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Not our problem?

Maybe the looting of Baghdad really was unpreventable. Never mind that we'll never know, since no one really tried. Never mind, either, the White House's claims before the war began that humanitarian aid, poised above Iraq's borders, would start flowing down and in and throughout Iraq just as soon as the detritus of Saddam's regime had been washed away — if they anticipated the chaos, then they knew there would be no aid. No, never mind the defensive little cover-your-ass-type misdirects — they, we all know too well, really are inevitable in times like these.

What, I want to know, about the Iraqi people? We are doing this for the people of Iraq, we're told again and again. But if you care about a thing, don't you at least try and protect it? Schoolyard fist fights are inevitable, you could say. Is that a reason not to break them up as best you can? Any large city is bound to foster a certain amount of crime. Should we just chalk it up to the natural human expression of unavoidable economic inequality and sadly shake our heads?

No. Obviously — you do whatever you can, with the resources you have. So if George, Rummie and Tommy all knew there would be looting, and if they actually do care about the Iraqi people and their homeland as they say they do, shouldn't they have provided some resources to at least temper the looting as best they could? (Are we, truly, only so mighty we can destroy, but not protect?) And if they really do care, wouldn't their failure to protect something they care about be something they might acknowledge, if not take responsibility for?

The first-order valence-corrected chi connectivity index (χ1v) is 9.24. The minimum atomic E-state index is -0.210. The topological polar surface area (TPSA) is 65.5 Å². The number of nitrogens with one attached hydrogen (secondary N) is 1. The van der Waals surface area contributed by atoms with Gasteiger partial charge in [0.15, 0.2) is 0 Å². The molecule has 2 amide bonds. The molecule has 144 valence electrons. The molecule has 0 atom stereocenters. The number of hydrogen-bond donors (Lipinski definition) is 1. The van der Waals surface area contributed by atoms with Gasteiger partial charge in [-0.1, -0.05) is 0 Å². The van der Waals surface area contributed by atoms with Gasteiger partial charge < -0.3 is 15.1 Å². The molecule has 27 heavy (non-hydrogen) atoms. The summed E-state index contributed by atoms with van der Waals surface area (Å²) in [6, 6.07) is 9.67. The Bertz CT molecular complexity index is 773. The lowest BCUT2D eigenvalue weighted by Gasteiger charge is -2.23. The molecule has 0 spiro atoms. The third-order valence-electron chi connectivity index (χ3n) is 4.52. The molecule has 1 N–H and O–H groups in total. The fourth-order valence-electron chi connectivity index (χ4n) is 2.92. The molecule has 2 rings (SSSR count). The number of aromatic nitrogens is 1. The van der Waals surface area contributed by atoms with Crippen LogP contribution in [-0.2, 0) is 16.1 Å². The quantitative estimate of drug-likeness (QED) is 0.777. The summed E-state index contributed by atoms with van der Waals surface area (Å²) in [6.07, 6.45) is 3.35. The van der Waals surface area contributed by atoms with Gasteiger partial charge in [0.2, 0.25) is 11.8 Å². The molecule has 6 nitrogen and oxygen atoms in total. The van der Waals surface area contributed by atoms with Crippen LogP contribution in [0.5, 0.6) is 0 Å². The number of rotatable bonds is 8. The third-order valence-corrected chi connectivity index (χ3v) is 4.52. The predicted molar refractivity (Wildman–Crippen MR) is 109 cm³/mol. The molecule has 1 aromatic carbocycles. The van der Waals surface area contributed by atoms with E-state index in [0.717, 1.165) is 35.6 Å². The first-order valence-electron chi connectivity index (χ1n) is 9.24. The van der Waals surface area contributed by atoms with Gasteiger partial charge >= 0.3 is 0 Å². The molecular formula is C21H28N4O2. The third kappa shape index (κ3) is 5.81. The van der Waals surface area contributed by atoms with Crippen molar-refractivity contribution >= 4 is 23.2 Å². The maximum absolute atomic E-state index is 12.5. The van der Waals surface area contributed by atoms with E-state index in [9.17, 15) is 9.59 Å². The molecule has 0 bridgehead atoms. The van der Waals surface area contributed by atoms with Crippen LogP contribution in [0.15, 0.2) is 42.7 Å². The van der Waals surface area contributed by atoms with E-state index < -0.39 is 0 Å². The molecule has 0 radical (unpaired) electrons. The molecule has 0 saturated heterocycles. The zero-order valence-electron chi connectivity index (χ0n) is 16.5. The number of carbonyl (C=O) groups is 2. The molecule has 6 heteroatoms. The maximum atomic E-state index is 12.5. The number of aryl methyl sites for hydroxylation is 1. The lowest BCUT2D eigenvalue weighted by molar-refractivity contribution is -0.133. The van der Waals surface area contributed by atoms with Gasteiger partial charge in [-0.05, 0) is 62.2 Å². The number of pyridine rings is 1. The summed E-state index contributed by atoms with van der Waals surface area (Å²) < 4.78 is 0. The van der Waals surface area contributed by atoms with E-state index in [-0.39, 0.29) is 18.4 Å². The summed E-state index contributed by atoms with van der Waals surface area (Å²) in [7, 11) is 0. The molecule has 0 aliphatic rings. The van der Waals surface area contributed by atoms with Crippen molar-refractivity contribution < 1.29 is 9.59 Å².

Rummie says "of course" there was a plan to deal with this "untidiness." He says such untidiness could be found "in any city in America." And he says our forces "are doing a terrific job" handling it.

But by what measure? The deputy director of Baghdad's National Museum of Antiquities said five soldiers outside its doors could have saved its irreplaceable collection — and the Oriental Institute's McGuire Gibson told NPR this morning that the museum had been at the top of the list of historic treasures he sent to the White House and the Pentagon, with the understanding an effort would be made to protect them. [Update, 4/14: Gibson also spoke to the Washington Post.] Maybe — maybe — our forces in Iraq have done what they can; maybe they've even performed admirably with the resources they have. But they haven't done "a terrific job" by any standard that matters to the people whose future they're supposedly there to protect.

Rumsfeld, of course, is the very same secretary of Defense who wants control of the reconstruction of Iraq. What might his standard for that reconstruction be, if this is his standard for security? And the White House's position is hardly any more promising; Ari Fleischer put it this way: "Anything that involves looting is, of course, regrettable. But no one should miss the larger picture here, and that is a horrible regime has been lifted from the Iraqi people." It's too bad this is happening, but don't look at us, we got Saddam!

The question was never whether we would get rid of Saddam. The question was, what would we do with Iraq afterward. The looting itself may not be anything to draw many conclusions from, but the insistence by the White House and the Department of Defense that it isn't their problem isn't a promising indication of their level of concern for Iraq. President Bush has been going to lengths to say how he will do such great things for the Iraq — liberate its people, pump their gas for them, make them a democracy — but talk is cheap. We'll know his real priorities when Bush has to choose between what's good for the future of Iraq, and what he thinks is good for his own short-term interests.

One can only hope he cares more about Iraq than it looks so far.

Addendum (4/20): Slate reviews the looting and the damage done, and reaches much the same conclusions.

April 13, 2003 12:57 PM

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